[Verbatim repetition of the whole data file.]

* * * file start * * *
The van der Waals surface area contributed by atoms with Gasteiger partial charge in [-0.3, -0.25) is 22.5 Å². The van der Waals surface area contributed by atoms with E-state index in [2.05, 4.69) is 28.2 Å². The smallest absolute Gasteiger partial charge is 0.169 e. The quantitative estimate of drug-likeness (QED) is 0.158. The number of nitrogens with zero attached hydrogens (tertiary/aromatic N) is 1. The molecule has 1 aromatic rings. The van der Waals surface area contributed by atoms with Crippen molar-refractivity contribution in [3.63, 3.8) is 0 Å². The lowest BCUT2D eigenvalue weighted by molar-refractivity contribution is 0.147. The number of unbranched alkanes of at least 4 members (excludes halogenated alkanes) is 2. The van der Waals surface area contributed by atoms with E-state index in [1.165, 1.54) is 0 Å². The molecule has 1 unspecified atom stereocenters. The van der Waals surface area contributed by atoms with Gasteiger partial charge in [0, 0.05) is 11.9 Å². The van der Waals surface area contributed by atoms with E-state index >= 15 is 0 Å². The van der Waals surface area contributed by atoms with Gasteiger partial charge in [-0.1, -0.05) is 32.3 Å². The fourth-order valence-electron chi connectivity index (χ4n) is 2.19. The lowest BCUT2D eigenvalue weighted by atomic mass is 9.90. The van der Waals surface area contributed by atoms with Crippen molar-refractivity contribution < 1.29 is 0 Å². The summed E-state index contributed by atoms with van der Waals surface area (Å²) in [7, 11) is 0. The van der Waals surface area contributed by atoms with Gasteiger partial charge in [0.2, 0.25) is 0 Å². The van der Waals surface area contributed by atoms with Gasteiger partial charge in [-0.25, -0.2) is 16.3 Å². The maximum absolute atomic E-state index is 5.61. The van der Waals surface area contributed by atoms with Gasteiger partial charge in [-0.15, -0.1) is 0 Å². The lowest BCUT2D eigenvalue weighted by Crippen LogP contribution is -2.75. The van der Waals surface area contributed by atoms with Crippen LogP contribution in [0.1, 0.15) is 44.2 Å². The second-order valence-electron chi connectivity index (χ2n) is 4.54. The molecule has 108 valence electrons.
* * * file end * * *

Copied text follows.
The van der Waals surface area contributed by atoms with Gasteiger partial charge in [-0.3, -0.25) is 22.5 Å². The van der Waals surface area contributed by atoms with E-state index in [2.05, 4.69) is 28.2 Å². The smallest absolute Gasteiger partial charge is 0.169 e. The quantitative estimate of drug-likeness (QED) is 0.158. The number of nitrogens with zero attached hydrogens (tertiary/aromatic N) is 1. The molecule has 1 aromatic rings. The van der Waals surface area contributed by atoms with Crippen molar-refractivity contribution in [3.63, 3.8) is 0 Å². The lowest BCUT2D eigenvalue weighted by molar-refractivity contribution is 0.147. The number of unbranched alkanes of at least 4 members (excludes halogenated alkanes) is 2. The van der Waals surface area contributed by atoms with E-state index in [1.165, 1.54) is 0 Å². The molecule has 1 unspecified atom stereocenters. The van der Waals surface area contributed by atoms with Gasteiger partial charge in [0, 0.05) is 11.9 Å². The van der Waals surface area contributed by atoms with E-state index >= 15 is 0 Å². The van der Waals surface area contributed by atoms with Gasteiger partial charge in [-0.1, -0.05) is 32.3 Å². The fourth-order valence-electron chi connectivity index (χ4n) is 2.19. The lowest BCUT2D eigenvalue weighted by atomic mass is 9.90. The van der Waals surface area contributed by atoms with Crippen molar-refractivity contribution < 1.29 is 0 Å². The summed E-state index contributed by atoms with van der Waals surface area (Å²) in [7, 11) is 0. The van der Waals surface area contributed by atoms with Gasteiger partial charge in [0.2, 0.25) is 0 Å². The van der Waals surface area contributed by atoms with Gasteiger partial charge in [-0.25, -0.2) is 16.3 Å². The maximum absolute atomic E-state index is 5.61. The van der Waals surface area contributed by atoms with Gasteiger partial charge in [-0.15, -0.1) is 0 Å². The lowest BCUT2D eigenvalue weighted by Crippen LogP contribution is -2.75. The van der Waals surface area contributed by atoms with Crippen LogP contribution in [0.1, 0.15) is 44.2 Å². The second-order valence-electron chi connectivity index (χ2n) is 4.54. The molecule has 108 valence electrons.